The Information made a splash with its high-priced subscription model, but its founder says it may experiment with ads this year

The Information made a splash with its high-priced subscription model, but its founder says it may experiment with ads this year

  • Jessica Lessin, one of Business Insider's "100 people transforming business," started The Information based on pricey subscriptions, but said she may experiment with advertising this year.
  • That's something of a pivot for the 5-year-old tech publication, where Lessin has eschewed traditional forms of advertising, saying they lead to bad incentives and devalue the journalism.
  • Lessin said she sees an opportunity to run certain kinds of ads that provide value to readers.
  • See the full list of the 100 people transforming business here.

Jessica Lessin started her high-priced tech news publication, The Information, five years ago on the firm belief that subscriptions were the right business model for high-quality news.

Today, subscriptions, mostly priced at $400 a year, still drive the majority of The Information's revenue, but Lessin said she's open to new kinds of revenue, even - gasp - some kinds of advertising.

The former Wall Street Journal tech reporter said she sees an opportunity to match The Information's readers with advertisements in its newsletters for things like jobs and events, information that the audience is interested in, just not "flashing banner ads."

Read more: The New York Times now has 1,600 journalists, and it's betting new hires can help it keep growing subs in the post-Trump era

She said The Information has been brainstorming about such experiments this year after seeing growing interest from companies in placing those kinds of ads. Lessin said The Information's subscribers number in the "low tens of thousands," and around 300,000 get its weekly newsletter.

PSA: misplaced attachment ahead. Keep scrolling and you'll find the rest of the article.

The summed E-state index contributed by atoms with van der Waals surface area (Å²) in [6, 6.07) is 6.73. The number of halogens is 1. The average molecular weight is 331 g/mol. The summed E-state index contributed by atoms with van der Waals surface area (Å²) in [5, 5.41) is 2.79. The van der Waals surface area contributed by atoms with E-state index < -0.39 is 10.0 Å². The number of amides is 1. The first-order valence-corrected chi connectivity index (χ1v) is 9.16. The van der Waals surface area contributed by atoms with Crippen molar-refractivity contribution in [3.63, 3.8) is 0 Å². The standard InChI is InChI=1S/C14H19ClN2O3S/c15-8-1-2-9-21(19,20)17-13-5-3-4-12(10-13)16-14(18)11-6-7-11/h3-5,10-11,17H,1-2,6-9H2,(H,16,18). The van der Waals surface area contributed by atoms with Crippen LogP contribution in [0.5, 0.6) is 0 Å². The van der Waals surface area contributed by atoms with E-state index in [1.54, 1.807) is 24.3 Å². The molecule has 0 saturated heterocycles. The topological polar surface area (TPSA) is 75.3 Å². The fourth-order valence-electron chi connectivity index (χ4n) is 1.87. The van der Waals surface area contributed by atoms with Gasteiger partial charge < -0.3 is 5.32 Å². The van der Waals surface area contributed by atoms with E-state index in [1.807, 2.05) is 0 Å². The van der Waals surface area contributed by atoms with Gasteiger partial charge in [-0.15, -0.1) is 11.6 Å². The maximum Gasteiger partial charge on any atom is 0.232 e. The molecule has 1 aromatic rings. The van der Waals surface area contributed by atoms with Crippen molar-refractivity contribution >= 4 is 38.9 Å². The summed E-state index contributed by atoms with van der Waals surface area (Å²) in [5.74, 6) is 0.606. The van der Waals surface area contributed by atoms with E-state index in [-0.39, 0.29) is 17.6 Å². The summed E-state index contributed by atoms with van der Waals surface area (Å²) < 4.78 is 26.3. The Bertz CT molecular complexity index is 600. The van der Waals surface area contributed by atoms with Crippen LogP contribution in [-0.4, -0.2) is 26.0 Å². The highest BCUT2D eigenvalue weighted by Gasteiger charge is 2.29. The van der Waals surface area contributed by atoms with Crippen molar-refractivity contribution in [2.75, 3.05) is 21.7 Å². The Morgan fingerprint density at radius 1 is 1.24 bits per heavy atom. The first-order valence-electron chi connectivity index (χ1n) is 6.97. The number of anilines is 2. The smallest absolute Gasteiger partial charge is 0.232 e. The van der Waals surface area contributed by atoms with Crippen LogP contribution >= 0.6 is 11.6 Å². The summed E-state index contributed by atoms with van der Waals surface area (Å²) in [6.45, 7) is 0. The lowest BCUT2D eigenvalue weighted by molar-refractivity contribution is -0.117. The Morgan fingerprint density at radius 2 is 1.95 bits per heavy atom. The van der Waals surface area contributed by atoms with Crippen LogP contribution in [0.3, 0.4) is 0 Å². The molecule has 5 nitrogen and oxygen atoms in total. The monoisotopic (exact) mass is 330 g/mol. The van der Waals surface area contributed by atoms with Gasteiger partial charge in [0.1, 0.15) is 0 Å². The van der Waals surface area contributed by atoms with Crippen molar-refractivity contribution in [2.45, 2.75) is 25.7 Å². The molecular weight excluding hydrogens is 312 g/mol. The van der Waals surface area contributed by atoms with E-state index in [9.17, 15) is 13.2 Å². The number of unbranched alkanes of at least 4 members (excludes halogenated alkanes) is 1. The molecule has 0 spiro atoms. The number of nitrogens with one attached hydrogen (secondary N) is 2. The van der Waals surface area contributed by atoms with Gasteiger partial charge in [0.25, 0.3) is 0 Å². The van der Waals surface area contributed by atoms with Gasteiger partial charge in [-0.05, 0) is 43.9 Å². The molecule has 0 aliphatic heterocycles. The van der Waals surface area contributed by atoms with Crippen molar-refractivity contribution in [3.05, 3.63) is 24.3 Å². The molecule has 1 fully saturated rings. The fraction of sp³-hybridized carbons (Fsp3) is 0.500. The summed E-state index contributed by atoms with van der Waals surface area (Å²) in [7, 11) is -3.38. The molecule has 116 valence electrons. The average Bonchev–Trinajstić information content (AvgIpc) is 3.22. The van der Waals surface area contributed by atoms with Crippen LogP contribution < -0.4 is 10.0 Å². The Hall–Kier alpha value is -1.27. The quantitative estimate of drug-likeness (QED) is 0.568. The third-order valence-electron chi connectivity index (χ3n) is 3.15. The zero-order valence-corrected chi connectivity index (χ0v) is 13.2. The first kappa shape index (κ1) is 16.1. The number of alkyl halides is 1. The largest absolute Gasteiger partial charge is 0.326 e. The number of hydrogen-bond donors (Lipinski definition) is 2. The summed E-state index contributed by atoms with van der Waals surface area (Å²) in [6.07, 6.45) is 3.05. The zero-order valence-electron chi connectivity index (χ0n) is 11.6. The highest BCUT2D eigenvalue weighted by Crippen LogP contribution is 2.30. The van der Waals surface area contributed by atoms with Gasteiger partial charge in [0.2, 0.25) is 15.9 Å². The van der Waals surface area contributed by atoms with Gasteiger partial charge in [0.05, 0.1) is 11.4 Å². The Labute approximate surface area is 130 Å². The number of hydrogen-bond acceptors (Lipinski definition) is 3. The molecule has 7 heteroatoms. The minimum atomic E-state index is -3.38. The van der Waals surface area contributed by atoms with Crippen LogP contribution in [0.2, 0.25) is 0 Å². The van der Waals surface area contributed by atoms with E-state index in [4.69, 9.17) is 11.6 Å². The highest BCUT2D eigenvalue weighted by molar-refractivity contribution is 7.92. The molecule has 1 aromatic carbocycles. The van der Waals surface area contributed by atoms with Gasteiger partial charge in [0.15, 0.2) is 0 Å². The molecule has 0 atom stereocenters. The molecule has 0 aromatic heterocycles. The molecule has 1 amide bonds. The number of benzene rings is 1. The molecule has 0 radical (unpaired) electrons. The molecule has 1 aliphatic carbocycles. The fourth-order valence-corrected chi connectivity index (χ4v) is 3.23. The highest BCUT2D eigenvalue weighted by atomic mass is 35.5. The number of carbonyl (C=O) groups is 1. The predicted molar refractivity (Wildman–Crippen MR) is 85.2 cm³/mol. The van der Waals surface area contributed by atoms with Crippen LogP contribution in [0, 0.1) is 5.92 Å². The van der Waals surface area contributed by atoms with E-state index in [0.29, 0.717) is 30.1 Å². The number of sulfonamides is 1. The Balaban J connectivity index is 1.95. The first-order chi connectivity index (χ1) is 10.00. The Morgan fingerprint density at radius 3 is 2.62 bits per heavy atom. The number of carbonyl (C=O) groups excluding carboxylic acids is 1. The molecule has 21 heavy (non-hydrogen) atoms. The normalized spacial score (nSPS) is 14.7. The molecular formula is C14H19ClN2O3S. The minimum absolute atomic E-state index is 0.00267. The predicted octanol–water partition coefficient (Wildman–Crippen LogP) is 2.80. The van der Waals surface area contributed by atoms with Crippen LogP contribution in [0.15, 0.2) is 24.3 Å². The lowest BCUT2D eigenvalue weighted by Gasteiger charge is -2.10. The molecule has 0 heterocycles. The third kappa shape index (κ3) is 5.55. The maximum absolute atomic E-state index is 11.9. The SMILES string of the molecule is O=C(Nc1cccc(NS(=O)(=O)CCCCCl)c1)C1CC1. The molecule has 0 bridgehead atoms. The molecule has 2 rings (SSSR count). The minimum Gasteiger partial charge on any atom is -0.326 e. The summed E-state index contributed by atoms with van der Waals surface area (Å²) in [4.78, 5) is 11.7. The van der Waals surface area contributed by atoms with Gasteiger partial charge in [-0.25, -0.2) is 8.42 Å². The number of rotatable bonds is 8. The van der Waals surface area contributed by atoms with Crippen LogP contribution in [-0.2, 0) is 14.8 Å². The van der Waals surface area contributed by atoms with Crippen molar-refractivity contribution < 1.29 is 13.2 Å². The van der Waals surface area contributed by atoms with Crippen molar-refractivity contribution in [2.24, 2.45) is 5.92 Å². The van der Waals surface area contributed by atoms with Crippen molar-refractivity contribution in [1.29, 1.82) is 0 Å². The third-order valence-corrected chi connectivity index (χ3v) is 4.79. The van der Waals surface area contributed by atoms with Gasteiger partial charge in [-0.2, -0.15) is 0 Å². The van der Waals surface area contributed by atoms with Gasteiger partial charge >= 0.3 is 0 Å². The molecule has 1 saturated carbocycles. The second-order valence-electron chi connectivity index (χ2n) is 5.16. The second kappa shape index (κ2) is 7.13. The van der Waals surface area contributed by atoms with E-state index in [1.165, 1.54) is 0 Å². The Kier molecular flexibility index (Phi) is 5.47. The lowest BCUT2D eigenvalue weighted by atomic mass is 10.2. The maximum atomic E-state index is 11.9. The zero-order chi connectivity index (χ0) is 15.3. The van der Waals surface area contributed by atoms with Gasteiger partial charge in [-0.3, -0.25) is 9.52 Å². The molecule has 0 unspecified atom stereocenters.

"It could be exciting from a revenue standpoint," she said.

Lessin said she hasn't changed her point of view on the ad-supported media model, though.

"I'm still incredibly leery of forms of advertising," she said. "It comes down to aligning our incentives with the incentives of the business. Programmatic or native advertising lead to confusion or the wrong incentives for the creation of quality journalism. You live on the treadmill of impressions. If you put branded content on your site, I personally believe you're devaluing your journalism and confusing the reader."

The Information gets about 10% of revenue from event sponsorships but most of the revenue still comes from subscriptions. At the high end, the cost can run into the tens of thousands for corporate packages, which represent about 10% of subscribers and growing. Lessin doesn't see that overall mix changing.

"We'll always be subscription-focused," she said. "We'll eventually start to experiment with other revenue streams as well. But subscriptions are clearly the revenue that can support the most high-quality news."